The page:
Step-By-Step Guide to Homemade Pie Crust



For most people, a great pie boils down to the crust. Was it flaky enough? Tender enough? Buttery? Too buttery? There are some basic principles that every baker should go by if they wish to make the perfect pie crust.

And the recipe really is simple, even beginners can do it. Don't be intimidated if you haven't made a lot of things from scratch. Just get in there and have fun and do your best. If you screw it up, just get take-out!

1. Everything should be cold. All of your ingredients, including the flour, should be refrigerated ahead of time.

2. The right ingredients. The way a pie crust turns out also depends largely upon which type of fat you use. Old school bakers swear by lard. If you are reluctant to use lard, here is a link about it's nutritional properties and uses. But lard falls into the same category as shortening as far as how it affects crust; it makes for a more tender, flaky crust. However, lard will produce a slightly crisper crust than shortening. If that golden brown color and crispy texture is what you want, use butter. Some bakers like to use half butter and half shortening or lard to maintain a buttery flavor as well as the tender, flaky texture. Personally I like to use real all-natural butter; it's healthier than shortening, and it still gives enough flakiness for me.

Ingredients (for a two-crust pie or 2 single-crust pies):

-2 & 1/2 C all purpose flour (can substitute with all purpose gluten-free flour)

-1 C (2 sticks) lard, butter or shortening~cut up into small cubes

-1 tsp salt

-6 to 8 TBSP ice cold water

Directions:

1. Preheat oven according to your pie recipe--350 F if you are prebaking the crust. Combine flour and salt. Use a pastry cutter or food processor to blend in the butter or shortening until it mixes to form bits the size of peas or smaller.

2. Add the ice water and continue to mix with pastry cutter or food processor until the dough sticks together.

**I suggest using a pastry cutter and your hands to avoid over-mixing. You want an even amount of butter bits throughout the dough when you roll it out


3. Form into two balls then flatten into disks. Seal the discs in plastic and refrigerate for 30 minutes. (Any less and it will be too warm and might stick to surfaces. Any more and it'll be too cold and might crack as you roll it out.)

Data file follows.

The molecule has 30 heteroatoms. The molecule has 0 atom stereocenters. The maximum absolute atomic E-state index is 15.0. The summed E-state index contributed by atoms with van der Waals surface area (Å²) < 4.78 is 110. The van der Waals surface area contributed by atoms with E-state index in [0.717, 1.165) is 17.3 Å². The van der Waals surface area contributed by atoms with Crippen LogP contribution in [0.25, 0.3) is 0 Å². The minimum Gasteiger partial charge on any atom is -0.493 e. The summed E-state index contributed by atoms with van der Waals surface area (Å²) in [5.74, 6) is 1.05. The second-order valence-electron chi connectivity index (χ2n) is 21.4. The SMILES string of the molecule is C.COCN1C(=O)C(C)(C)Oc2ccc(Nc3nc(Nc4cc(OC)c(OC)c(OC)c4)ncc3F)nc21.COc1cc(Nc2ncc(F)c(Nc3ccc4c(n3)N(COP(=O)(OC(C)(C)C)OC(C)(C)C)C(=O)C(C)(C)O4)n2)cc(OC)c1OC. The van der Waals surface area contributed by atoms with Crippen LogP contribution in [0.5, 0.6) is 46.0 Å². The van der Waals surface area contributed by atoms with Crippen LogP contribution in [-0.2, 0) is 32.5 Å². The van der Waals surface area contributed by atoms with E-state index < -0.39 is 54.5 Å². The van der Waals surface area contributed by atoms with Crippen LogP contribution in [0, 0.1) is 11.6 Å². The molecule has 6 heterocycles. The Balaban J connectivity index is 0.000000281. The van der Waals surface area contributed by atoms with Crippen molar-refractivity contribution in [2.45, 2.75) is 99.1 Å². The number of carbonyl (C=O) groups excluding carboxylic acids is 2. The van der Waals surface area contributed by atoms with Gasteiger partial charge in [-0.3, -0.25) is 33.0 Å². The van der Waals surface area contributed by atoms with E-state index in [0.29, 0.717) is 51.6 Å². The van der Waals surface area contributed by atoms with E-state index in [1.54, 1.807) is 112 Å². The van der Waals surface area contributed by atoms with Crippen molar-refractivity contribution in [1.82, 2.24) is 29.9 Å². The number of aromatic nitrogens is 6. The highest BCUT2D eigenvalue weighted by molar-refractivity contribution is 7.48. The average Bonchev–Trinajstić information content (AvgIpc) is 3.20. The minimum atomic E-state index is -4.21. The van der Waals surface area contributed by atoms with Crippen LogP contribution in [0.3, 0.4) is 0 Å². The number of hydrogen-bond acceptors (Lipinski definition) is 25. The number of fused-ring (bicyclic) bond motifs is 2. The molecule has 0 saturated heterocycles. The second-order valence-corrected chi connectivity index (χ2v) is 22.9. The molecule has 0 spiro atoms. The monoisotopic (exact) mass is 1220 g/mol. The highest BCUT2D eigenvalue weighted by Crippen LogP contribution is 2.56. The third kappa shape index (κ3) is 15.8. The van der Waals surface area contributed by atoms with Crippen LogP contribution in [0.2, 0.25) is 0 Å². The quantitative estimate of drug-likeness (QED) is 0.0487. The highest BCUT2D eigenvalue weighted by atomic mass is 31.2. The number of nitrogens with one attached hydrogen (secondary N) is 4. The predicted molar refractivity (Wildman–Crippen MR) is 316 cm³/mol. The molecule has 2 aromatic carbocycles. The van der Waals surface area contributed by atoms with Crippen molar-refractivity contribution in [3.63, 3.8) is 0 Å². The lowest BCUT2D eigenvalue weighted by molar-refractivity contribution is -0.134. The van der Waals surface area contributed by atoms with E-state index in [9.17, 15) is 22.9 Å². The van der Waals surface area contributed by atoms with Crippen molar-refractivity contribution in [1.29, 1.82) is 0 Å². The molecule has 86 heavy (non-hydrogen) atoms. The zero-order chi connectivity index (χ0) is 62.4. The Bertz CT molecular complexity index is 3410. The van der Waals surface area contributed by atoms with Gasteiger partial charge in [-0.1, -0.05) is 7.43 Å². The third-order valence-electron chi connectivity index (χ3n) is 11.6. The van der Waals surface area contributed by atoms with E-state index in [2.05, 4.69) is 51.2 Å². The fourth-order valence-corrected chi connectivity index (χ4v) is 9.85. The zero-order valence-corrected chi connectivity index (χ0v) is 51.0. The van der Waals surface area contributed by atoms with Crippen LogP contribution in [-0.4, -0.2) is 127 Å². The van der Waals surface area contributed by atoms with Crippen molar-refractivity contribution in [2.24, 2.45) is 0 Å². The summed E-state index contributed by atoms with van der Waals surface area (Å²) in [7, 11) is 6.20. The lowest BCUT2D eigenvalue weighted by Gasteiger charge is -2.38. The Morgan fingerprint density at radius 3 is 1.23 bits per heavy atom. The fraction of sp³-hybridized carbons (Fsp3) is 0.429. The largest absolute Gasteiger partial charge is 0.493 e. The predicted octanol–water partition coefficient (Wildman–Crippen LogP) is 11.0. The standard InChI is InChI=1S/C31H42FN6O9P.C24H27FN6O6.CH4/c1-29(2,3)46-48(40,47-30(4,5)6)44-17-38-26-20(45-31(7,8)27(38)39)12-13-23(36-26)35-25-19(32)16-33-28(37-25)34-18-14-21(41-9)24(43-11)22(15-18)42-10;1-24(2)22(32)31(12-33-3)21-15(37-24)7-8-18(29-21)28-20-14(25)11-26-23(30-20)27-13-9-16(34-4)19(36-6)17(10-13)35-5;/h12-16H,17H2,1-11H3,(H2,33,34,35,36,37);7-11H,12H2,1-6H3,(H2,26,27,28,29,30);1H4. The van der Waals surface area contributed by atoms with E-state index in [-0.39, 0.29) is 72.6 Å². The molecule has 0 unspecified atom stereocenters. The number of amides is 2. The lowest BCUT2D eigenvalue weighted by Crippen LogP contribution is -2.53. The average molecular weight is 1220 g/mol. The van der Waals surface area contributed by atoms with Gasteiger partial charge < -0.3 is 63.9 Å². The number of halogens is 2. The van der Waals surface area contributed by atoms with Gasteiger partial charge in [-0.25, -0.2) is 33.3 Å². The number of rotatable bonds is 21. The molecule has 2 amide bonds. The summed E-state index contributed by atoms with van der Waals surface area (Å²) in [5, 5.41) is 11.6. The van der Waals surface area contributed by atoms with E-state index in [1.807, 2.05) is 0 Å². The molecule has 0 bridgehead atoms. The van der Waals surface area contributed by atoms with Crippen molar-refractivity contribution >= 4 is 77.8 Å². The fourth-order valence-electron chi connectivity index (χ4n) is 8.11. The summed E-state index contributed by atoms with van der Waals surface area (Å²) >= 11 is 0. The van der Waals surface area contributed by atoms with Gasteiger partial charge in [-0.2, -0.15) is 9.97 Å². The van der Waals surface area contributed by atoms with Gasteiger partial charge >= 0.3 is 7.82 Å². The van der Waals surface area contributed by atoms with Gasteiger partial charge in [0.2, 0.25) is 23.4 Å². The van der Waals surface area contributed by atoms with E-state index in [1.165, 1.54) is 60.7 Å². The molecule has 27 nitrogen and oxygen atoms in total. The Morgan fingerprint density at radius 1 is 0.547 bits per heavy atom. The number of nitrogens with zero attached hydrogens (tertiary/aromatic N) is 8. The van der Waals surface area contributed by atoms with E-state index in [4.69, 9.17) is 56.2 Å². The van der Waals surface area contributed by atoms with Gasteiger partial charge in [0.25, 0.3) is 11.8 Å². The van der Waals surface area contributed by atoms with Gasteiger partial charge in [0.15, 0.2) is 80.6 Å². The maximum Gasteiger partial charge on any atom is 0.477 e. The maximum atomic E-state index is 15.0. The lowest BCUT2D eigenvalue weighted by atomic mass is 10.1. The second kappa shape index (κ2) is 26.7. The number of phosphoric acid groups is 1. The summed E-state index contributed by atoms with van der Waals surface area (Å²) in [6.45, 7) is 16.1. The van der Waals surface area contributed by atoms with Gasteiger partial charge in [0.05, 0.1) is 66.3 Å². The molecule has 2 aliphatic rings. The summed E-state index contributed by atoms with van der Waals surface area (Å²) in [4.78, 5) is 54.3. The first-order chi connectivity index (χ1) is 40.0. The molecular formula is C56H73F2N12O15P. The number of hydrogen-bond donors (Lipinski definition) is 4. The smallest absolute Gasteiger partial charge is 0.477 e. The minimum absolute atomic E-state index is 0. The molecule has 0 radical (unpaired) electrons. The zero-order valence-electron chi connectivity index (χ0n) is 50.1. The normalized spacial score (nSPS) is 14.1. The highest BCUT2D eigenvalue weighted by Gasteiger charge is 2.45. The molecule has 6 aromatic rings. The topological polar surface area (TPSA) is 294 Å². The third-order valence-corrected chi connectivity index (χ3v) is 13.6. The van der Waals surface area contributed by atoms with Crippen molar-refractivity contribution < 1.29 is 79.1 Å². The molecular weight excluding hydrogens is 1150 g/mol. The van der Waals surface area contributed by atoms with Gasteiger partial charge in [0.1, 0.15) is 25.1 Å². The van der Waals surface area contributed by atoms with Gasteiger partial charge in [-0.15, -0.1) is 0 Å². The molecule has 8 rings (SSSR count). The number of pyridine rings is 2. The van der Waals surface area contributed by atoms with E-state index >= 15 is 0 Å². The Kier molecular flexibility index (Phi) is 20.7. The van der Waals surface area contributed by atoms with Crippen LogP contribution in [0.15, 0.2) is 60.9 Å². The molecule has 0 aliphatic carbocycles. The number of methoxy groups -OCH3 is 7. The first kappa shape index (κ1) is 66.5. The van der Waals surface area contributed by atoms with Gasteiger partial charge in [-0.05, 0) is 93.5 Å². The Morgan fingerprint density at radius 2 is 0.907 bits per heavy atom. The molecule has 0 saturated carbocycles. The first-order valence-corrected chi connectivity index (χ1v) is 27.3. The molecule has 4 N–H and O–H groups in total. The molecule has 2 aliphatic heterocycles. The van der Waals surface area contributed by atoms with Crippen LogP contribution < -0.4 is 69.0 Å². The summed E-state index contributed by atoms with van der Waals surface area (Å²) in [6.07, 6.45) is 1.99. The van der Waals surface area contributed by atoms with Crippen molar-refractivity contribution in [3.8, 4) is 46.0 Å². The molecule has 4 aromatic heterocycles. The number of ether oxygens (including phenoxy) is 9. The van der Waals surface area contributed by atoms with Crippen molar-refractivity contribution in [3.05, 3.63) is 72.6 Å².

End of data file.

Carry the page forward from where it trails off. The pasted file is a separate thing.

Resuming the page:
*If you want to store it for later, just let it thaw at room temp until it's still cool but easy to work with. You can store it in the fridge for about 4 days and in the freezer for a few months. Just move it from the freezer to the fridge to defrost 24 hours before using it.



4. Flour your rolling surface or counter top and also flour your hands, the rolling pin and top of the dough.

5. Flatten the disk out a bit with your hands then use the rolling pin to roll the dough out, starting from the middle. Click here for a very thorough tutorial on rolling out dough by The Smitten Kitchen.


Okay, so that might not have been my best work rolling out dough. But it still made it into the pie dish just fine. Make sure the crust hangs a bit over the edges so they don't slip down past the edge while baking. And don't let those extra scraps go to waste! Sprinkle them with some cinnamon and sugar and bake for a yummy snack.


3. Blind Baking. If this crust is for a pie recipe in which you need to prebake the crust, you will need to do a blind bake. Blind baking is prebaking the crust to keep it from becomming soggy if it is going to be filled with a liquidy filling or if you need it completely prebaked to make a no-bake filling like a lemon meringue or banana cream pie. It also helps to keep the dough from puffing up while prebaking. Simply place a layer of parchment or wax paper on the bottom and fill with something like dried beans or lentils. I have some I keep in a jar that I reuse specifically for blind baking. You can also purchase pie weights.


If you are doing a blind bake, cook it at 350 F for about 20 minutes or until golden brown and semi-firm. If you need to prebake it all the way for something like a pudding or cream  pie, bake for twenty minutes then remove the pie weights and parchment paper and bake ten to twenty more minutes until the entire bottom of the crust is golden brown.

And there you have it! From here on out, it's just a matter of practice, so start making those pies.:)


My Best Pie Recipes




 
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Comments

  1. just in time for my cherry pie tomorrow. This is exactly how I make a crust. Great post!

    ReplyDelete
  2. Ah, pastry. My ancient nemesis. I have had such trouble getting the hang of pastry. Maybe I will try again though.

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  3. Not a baker myself... but appreciative of the final product, of course.

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